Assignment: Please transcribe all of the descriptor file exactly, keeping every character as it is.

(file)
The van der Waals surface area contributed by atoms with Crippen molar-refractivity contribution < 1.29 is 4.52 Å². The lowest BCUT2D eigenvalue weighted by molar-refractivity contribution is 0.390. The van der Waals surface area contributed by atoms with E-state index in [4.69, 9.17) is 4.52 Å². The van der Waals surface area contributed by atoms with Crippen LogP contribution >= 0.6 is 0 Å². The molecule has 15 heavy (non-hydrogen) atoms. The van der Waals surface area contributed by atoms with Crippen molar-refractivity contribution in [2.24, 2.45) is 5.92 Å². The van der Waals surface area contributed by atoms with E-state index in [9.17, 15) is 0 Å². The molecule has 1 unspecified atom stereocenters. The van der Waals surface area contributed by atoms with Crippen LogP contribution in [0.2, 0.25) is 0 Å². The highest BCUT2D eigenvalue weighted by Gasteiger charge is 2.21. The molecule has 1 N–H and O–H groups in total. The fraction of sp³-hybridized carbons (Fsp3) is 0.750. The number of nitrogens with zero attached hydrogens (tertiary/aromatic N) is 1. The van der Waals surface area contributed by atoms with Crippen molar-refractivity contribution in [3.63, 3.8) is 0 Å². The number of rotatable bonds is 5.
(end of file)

The van der Waals surface area contributed by atoms with Crippen molar-refractivity contribution < 1.29 is 4.52 Å². The lowest BCUT2D eigenvalue weighted by molar-refractivity contribution is 0.390. The van der Waals surface area contributed by atoms with E-state index in [4.69, 9.17) is 4.52 Å². The van der Waals surface area contributed by atoms with Crippen LogP contribution >= 0.6 is 0 Å². The molecule has 15 heavy (non-hydrogen) atoms. The van der Waals surface area contributed by atoms with Crippen molar-refractivity contribution in [2.24, 2.45) is 5.92 Å². The van der Waals surface area contributed by atoms with E-state index in [9.17, 15) is 0 Å². The molecule has 1 unspecified atom stereocenters. The van der Waals surface area contributed by atoms with Crippen LogP contribution in [0.2, 0.25) is 0 Å². The highest BCUT2D eigenvalue weighted by Gasteiger charge is 2.21. The molecule has 1 N–H and O–H groups in total. The fraction of sp³-hybridized carbons (Fsp3) is 0.750. The number of nitrogens with zero attached hydrogens (tertiary/aromatic N) is 1. The van der Waals surface area contributed by atoms with Crippen molar-refractivity contribution in [3.63, 3.8) is 0 Å². The number of rotatable bonds is 5.